MIT researchers calculate river networks’ movement across a landscape.
Apollo 11 astronaut Buzz Aldrin (PhD 1963) presented his vision for the future of space travel and planetary colonization at Mars Week, a student-run conference held at MIT on October 1-3.
Dr. Aldrin, who in 1969 was the second person to set foot on the moon, predicted that a new generation of reusable space vehicles would allow large-scale "space tourism," bringing more people into space at lower cost. Widely accessible space travel would rekindle public interest in space exploration and discovery, he said. This new public interest would bolster government funding for space programs. Large numbers of space tourists would lower the cost of space travel even further.
"Only a large-volume market like public space travel can attack the barrier of high costs," said Dr. Aldrin, who was one of two astronauts to make presentations at Mars Week, a conference organized by ThinkMars, a group of students writing a business plan for Mars travel.
He also underscored the importance of increasing the safety and reliability of space travel before large-scale space tourism could begin. A broad private consortium, he said, could fill in the role of large government spending in the development of newer, safer shuttle models.
Coordination between different sectors was a recurring theme in Dr. Aldrin's talk. He postulated that the private consortium could be joined by a variety of government agencies, including NASA and nontraditional federal players in the space race, such as the departments of transportation and commerce.
One of the first steps in space tourism will be suborbital tourist flights, which may begin in the early part of the next decade, Dr. Aldrin predicted. These flights would involve reusable spacecraft, each carrying 50-100 people plus a crew. Suborbital tourism would set the stage for "space hotels," modeled after the Skylab space station, that could be ready as early as 2015.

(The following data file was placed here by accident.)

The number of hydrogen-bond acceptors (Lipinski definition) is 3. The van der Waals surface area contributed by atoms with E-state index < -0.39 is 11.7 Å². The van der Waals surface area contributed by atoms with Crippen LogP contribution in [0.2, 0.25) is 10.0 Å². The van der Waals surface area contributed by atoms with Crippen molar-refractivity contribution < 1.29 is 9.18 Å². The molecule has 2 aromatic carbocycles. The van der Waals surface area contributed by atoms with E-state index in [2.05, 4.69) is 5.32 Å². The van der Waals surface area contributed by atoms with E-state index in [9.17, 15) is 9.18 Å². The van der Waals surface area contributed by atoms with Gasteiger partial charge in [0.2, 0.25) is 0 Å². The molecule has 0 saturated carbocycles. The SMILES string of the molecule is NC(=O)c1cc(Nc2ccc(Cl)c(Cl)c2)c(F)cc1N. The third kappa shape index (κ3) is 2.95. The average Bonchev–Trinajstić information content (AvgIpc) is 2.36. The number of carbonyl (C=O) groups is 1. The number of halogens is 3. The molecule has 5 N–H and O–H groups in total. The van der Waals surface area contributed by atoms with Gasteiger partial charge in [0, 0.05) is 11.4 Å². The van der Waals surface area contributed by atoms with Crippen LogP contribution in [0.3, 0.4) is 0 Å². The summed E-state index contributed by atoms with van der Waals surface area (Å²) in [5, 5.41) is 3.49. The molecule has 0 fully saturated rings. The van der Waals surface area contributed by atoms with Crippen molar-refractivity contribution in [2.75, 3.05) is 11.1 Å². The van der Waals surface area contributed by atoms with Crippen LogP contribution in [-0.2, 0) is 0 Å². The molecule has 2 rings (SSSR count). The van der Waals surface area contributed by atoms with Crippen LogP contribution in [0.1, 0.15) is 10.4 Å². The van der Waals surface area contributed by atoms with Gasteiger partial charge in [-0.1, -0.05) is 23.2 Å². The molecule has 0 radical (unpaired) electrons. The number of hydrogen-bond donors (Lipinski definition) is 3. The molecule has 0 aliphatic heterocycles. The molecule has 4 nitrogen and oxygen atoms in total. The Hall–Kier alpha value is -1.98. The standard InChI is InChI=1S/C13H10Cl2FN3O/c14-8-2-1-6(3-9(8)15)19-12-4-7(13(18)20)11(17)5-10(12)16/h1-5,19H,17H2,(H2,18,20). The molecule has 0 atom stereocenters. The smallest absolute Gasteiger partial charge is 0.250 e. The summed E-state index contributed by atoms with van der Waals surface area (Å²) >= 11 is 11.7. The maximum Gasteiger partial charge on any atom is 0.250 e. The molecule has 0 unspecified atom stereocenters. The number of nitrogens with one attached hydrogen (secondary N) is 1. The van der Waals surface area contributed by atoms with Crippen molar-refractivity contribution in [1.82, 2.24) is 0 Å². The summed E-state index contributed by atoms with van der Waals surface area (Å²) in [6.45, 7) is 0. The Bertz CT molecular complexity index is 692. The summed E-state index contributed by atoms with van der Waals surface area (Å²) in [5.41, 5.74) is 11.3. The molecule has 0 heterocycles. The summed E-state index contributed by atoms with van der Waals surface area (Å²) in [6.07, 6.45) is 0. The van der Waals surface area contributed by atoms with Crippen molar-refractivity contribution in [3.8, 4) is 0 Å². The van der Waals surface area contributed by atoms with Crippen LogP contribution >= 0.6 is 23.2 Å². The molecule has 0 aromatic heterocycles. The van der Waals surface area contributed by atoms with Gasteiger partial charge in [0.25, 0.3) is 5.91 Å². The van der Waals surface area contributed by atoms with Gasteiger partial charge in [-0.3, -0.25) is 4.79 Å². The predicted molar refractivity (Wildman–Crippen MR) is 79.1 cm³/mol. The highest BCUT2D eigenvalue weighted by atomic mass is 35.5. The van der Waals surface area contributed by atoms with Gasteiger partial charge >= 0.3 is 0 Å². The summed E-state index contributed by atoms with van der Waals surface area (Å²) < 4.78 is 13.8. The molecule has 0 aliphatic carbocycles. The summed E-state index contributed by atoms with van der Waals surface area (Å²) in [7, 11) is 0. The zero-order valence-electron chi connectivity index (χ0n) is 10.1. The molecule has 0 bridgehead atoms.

To safely and affordably transport tourists into deep space beyond the moon, space tourism would need to develop a reusable first-stage spacecraft that could shuttle people between Earth and orbiting stations. These would be about the size of a Boeing 737 jet and would be made of cost-saving aluminum.
Dr. Aldrin's vision culminates in the availability of a Mars launch vehicle in 2020 and permanent colonies established on the red planet around 2025. Another possibility is what he called "lunar orbiting tourism a la Aldrin" -- permanent space vehicles that would orbit around Mars and the moon before returning to Earth's orbit to exchange passengers.
The most important step on the road to Mars colonization, Aldrin reminded the crowd of exploration enthusiasts, is cooperation among different private groups. "We need to come together in these organizations and mutually support one another," he said.
Other speakers at the conference included NASA astronaut Franklin Chang-Diaz (ScD 1977); Jennifer Harris (SB 1990) of NASA's Jet Propulsion Lab; Professor Maria Zuber of earth, atmospheric and planetary sciences; Everett Gibson of the NASA Johnson Space Center; Chris McKay of the NASA Ames Research Center; and Robert Zubrin, author of The Case for Mars: The Plan to Settle the Red Planet. Student chairs of the event were ThinkMars members Justin Talbot-Stern, a graduate student in aeronautics and astronautics; freshman Margarita Marinova; and Vanessa Thomas, a senior in the writing and humanistic studies.
Saturday's presentations drew a handful of local TV crews as well as representatives from local newspapers and national science publications.
A version of this article appeared in MIT Tech Talk on October 6, 1999.